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#08-04-2012 - ComFish News Roundup

Map of Bristol Bay, Alaska
Map of Bristol Bay, Alaska (Photo credit: Wikipedia)
Netting pinks, hooking silvers
August 3rd 2:34 pm | Jim Paulin      
Commercial fishermen in Bristol Bay's Nushagak District had landed 234,000 pink salmon on their way to a harvest goal of 1 million, Alaska Department of Fish and Game biologist Tim Sands in Dillingham said Monday. In the sport fishery, king salmon season ended Tuesday, and luxury lodge anglers were targeting silvers. Sands reported 116 drift boats and 57 setnetters delivering pinks to three processors for a price of 35 cents per pound, for the smallest salmon with an average weight of 3.3 pounds.
Sands projected about another two weeks of pink gillnetting. The three buyers are Peter Pan, Trident, and Icicle Seafoods....

A Silver Horde Bears Down on Monashka Bay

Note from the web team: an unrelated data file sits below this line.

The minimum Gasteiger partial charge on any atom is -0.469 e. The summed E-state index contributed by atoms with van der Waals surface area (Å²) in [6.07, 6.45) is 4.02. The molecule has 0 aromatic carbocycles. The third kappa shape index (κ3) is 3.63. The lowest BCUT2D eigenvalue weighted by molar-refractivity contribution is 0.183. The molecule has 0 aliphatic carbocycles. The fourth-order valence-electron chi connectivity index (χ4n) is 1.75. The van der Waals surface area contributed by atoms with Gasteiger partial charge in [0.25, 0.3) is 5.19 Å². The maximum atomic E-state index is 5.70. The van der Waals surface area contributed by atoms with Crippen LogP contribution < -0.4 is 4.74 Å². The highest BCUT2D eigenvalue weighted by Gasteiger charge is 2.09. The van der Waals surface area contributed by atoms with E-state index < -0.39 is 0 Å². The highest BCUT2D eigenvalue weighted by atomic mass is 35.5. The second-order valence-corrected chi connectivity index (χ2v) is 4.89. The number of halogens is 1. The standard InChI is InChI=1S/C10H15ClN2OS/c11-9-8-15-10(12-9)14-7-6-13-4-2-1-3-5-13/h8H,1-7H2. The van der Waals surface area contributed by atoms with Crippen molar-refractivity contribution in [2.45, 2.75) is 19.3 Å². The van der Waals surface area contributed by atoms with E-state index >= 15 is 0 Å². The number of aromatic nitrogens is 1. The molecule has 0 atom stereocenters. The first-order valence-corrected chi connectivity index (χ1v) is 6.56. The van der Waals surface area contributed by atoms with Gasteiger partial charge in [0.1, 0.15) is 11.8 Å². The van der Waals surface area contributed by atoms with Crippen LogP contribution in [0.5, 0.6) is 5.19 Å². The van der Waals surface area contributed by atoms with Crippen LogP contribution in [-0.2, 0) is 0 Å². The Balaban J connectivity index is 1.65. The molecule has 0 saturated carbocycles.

Aug 3, 2012
Jay Barrett/KMXT
Attention Kodiak sport fishermen: There are thousands of coho salmon headed toward Monashka Bay, and the Silver Horde could start showing up soon. "We hope that it may be a giant horde of fish," says Kodiak sportsfish biologist Donn Tracy. "The adult coho salmon returning to Monashka Bay this year from the 2011 smolt releases were just about 90,000 smolt, split evenly between Monashka Creek and Pillar Creek. You can get return rates as high as 10 percent on those.....

Log Jam in Salmon Stream Culvert Proves Immovable
Aug 3, 2012
Brianna Gibbs/KMXT
While the sun was shining brightly Thursday, a group of Kodiak Soil and Water Conservation District employees spent their morning shadowed by a large culvert on the north end of Mill Bay Beach. Their voices echoed in the depths of the culvert, where the crew faced the monstrous task of removing five giant tree stumps piled high and wedged across the small stream. Their motivation was far from aesthetic appeal, but rather a noble attempt to clear a path for pink and silver salmon, expected to arrive at their spawning stream any day. Dave Kaplan is the project coordinator for the conservation group. He says the....

Call to EPA to extend comment period for Bristol Bay Watershed Assessment
August 3rd 2:36 pm | Lisa Reimers and Trefon Angasan